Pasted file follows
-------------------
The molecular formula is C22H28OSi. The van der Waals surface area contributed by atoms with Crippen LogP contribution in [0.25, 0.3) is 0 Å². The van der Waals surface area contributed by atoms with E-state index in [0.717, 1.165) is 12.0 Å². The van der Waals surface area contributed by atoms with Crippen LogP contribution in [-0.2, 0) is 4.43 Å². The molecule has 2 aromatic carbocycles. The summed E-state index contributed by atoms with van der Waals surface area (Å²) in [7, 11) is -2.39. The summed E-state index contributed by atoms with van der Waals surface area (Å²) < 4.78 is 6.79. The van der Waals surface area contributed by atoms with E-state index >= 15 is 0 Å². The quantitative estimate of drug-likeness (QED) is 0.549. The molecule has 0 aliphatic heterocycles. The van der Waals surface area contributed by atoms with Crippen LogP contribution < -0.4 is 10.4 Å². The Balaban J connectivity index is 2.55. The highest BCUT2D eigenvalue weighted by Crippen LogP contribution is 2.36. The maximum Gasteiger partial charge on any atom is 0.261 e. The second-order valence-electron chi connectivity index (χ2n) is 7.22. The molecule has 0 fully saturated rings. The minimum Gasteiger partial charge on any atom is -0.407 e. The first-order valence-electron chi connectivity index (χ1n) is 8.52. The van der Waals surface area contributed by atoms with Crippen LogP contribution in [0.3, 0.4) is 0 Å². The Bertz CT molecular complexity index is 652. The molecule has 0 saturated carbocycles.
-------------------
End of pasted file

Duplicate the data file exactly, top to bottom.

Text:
The molecular formula is C22H28OSi. The van der Waals surface area contributed by atoms with Crippen LogP contribution in [0.25, 0.3) is 0 Å². The van der Waals surface area contributed by atoms with E-state index in [0.717, 1.165) is 12.0 Å². The van der Waals surface area contributed by atoms with Crippen LogP contribution in [-0.2, 0) is 4.43 Å². The molecule has 2 aromatic carbocycles. The summed E-state index contributed by atoms with van der Waals surface area (Å²) in [7, 11) is -2.39. The summed E-state index contributed by atoms with van der Waals surface area (Å²) < 4.78 is 6.79. The van der Waals surface area contributed by atoms with E-state index >= 15 is 0 Å². The quantitative estimate of drug-likeness (QED) is 0.549. The molecule has 0 aliphatic heterocycles. The van der Waals surface area contributed by atoms with Crippen LogP contribution < -0.4 is 10.4 Å². The Balaban J connectivity index is 2.55. The highest BCUT2D eigenvalue weighted by Crippen LogP contribution is 2.36. The maximum Gasteiger partial charge on any atom is 0.261 e. The second-order valence-electron chi connectivity index (χ2n) is 7.22. The molecule has 0 fully saturated rings. The minimum Gasteiger partial charge on any atom is -0.407 e. The first-order valence-electron chi connectivity index (χ1n) is 8.52. The van der Waals surface area contributed by atoms with Crippen LogP contribution in [0.3, 0.4) is 0 Å². The Bertz CT molecular complexity index is 652. The molecule has 0 saturated carbocycles.